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Binomial theorem question

  1. Jan 14, 2006 #1
    I'm having problems figuring out how to do part (b) of this question.

    a) expand [tex] (1-2x)^3[/tex] and [tex] (1+1/x)^5 [/tex]
    b) Find, in the expansion of [tex] (1-2x)^3[/tex][tex] (1+1/x)^5 [/tex]
    i) the constant term
    ii) the coeffecient of x

    I've done part a, and I know the formula for a general term for an expansion of a binomial. I don't get what I do in part b though..

    TiA
    Preet
     
  2. jcsd
  3. Jan 14, 2006 #2

    EnumaElish

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    When you expand the two power expressions in (a) then multiply them, what will you get as the constant term? (The answer isn't 1 because the x and the 1/x terms of the same power will cancel each other.) Then, what is the coefficient of x? Again you have to be careful because of cancellations.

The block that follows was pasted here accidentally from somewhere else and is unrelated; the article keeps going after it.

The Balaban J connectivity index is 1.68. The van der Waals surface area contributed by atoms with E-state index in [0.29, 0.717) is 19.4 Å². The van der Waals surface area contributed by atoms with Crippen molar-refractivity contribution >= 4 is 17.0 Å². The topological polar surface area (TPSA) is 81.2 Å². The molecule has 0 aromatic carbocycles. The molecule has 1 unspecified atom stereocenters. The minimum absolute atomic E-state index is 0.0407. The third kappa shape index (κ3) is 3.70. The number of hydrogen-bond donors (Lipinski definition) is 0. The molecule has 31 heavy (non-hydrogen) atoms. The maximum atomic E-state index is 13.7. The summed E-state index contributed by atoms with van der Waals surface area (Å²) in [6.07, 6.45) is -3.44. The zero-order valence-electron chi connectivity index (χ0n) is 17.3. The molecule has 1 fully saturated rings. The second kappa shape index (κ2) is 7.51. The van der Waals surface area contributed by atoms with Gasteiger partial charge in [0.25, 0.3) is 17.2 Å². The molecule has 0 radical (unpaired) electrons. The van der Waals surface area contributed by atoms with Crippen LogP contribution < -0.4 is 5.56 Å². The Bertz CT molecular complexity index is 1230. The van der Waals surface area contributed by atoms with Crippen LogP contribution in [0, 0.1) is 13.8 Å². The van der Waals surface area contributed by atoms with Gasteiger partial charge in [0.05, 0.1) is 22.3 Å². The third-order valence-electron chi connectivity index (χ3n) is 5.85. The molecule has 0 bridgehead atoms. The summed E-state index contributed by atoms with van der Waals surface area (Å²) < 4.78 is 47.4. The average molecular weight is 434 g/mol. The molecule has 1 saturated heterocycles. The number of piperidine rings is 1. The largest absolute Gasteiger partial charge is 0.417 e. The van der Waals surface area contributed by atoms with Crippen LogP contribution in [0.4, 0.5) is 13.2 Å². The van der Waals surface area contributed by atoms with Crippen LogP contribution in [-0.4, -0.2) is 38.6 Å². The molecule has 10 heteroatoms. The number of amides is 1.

Example: If both expressions were of power 1, i.e. (1-2x)(1+1/x), then:
    (1-2x)(1+1/x) = 1 + 1/x - 2x - 2x/x = -1 + 1/x - 2x. So (i) -1 and (ii) -2.
     
  4. Jan 14, 2006 #3
    I was thinking there would be a more sensible way to do it since Id have to expand (4 terms)(6 terms).
     
  5. Jan 15, 2006 #4

    HallsofIvy

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    You don't have to multiply out the whole thing.
    (1- 2x)3 involves terms with x to the 0, 1, 2, 3 powers and you have already found the coefficients.
    (1+ 1/x)5 involves terms with x to the 0, -1, -2, -3, -4, -5 powers and you have already found the coefficients.

    I will use (n, m) to mean "the terms in (1-2x)3 with exponent n and the term in (1+1/x)5 with exponent m".

    The "constant", with exponent 0, requires multiplying the coefficients of the (0, 0), (1, -1), (2, -2), and (3, -3) powers together then adding them.

    The "x" term, with coefficient 1, requires multiplying the coefficients of the (1, 0), (2, -1), (3, -2) powers together and then adding them.
     
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